That's why Joe Torre, famed for his days with the New York Yankees, is now the manager of a team in Los Angeles that includes Manny Ramirez -- he of Boston Red Sox fame.
Well, it was a season ago, and a great deal can change in a short time, particularly when the Trade Deadline is reaching the countdown to the final bell.
There were a couple of things that seemed reasonably clear as the July 31 non-waiver Trade Deadline approached. First of all, the Boston Red Sox were going to make every effort to move an unhappy Ramirez from their roster.
You also could have made a safe bet that if the Pittsburgh Pirates were involved in a trade, they were going to get young, inexpensive and, hopefully, talented players in return.
As it turned out, the Red Sox and Pirates accomplished their objectives on Thursday in an earth-shaking three-way trade. Ramirez was shown the door in Boston, and the Pirates welcomed four young players to their organization.
The surprising and somewhat-puzzling part in all of this was that the show titled "Manny Being Manny" moved from Boston to Los Angeles -- coast-to-coast, as they say.
This isn't to fault the Dodgers. They needed a power hitter in the middle of their lineup and they went for it with gusto.
The key part in all of this is that while the Red Sox and Pirates followed their game plans (Boston getting rid of Ramirez and the Pittsburgh picking up young players), the Dodgers took somewhat of a leap of faith with Ramirez.
Ramirez has been known to lose concentration and he seemed to be distracted by his contract situation in Boston, as the club held options for 2009 and '10 at $20 million per season. That part of the puzzle went out the window on Thursday when the Dodgers and agent Scott Boras agreed to void the option years, rendering Ramirez a free agent at season's end.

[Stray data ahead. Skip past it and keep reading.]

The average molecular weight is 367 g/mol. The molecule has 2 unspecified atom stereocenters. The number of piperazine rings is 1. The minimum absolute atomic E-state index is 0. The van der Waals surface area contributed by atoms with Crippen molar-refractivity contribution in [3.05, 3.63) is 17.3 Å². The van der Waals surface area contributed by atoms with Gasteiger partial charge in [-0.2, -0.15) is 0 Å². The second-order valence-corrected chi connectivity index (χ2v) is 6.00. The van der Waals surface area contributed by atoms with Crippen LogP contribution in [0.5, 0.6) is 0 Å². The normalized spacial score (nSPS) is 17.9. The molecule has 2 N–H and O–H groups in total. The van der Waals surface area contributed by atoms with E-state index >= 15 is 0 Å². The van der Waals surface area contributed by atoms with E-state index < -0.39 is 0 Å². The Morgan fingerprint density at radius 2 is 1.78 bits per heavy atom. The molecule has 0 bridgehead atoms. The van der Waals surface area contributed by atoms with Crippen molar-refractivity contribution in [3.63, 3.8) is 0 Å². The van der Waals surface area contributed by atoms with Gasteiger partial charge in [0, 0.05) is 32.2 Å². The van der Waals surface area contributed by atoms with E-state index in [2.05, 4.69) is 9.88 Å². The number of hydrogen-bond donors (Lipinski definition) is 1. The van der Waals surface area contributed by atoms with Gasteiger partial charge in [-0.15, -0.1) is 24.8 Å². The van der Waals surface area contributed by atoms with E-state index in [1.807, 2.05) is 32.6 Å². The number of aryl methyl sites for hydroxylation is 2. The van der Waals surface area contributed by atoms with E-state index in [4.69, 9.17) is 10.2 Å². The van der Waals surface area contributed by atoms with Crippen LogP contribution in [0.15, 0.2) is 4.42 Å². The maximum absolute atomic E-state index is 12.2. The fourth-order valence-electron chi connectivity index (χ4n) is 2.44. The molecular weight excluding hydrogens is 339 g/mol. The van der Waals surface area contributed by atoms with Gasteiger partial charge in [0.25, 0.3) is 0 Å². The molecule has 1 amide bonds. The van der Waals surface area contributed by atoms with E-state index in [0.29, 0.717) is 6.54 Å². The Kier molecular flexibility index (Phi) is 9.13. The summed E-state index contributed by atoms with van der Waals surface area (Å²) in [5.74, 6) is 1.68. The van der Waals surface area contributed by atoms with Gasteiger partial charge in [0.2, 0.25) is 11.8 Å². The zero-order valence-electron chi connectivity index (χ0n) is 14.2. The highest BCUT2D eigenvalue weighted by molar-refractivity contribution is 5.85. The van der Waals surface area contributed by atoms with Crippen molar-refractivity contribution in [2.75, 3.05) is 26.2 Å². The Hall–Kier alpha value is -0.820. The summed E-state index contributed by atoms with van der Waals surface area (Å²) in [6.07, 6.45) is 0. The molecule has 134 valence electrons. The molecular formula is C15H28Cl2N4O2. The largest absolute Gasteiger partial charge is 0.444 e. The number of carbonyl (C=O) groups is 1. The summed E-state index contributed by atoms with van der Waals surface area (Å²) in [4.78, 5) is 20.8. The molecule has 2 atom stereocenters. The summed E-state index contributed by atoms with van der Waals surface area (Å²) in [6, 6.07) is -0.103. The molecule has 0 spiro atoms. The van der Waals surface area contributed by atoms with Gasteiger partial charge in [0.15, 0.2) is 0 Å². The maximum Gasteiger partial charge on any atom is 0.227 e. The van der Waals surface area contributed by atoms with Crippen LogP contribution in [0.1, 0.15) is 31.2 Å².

It would seem that Ramirez will give his full attention as he approaches free agency and will want to be productive and in the lineup every day. That figures to be good news for the Dodgers, as they add one of the top power hitters of all-time to their lineup.
The Dodgers now have five outfielders looking to play every day -- the young and talented duo of Matt Kemp and Andre Ethier; the always-pesky Juan Pierre; a highly paid and struggling Andruw Jones; and now Ramirez.
It's quite a puzzle for Torre.
"You wish you had the DH," said the veteran manager. "We didn't plan in advance how to move things around."
It remains to be seen how all of this will work out. The Red Sox ended up with Bay, who was hitting .282 with 22 home runs and 64 RBIs for the Pirates. That's not too far removed from Ramirez's production of .299 with 20 homers and 68 RBIs. Furthermore, Bay, at 29, is seven years younger than Ramirez and presumably a lot less trouble.
The Pirates did well in the deal by acquiring four young players with promise -- third baseman Andy LaRoche and pitcher Bryan Morris from the Dodgers, and outfielder Brandon Moss and pitcher Craig Hansen from the Red Sox.
Even though the Dodgers may not have planned for the addition of Ramirez, they have assured themselves of an interesting stretch run as they strive for postseason play.
If the Dodgers find success, what a picture it would be -- Joe Torre and Manny Ramirez hugging in a Dodgers celebration.
Fred Claire was a member of the Los Angeles Dodgers from 1969-98, serving the team as executive vice-president and general manager. His book -- Fred Claire: My 30 Years in Dodger Blue -- was published by SportsPublishingLLC. This story was not subject to the approval of Major League Baseball or its clubs.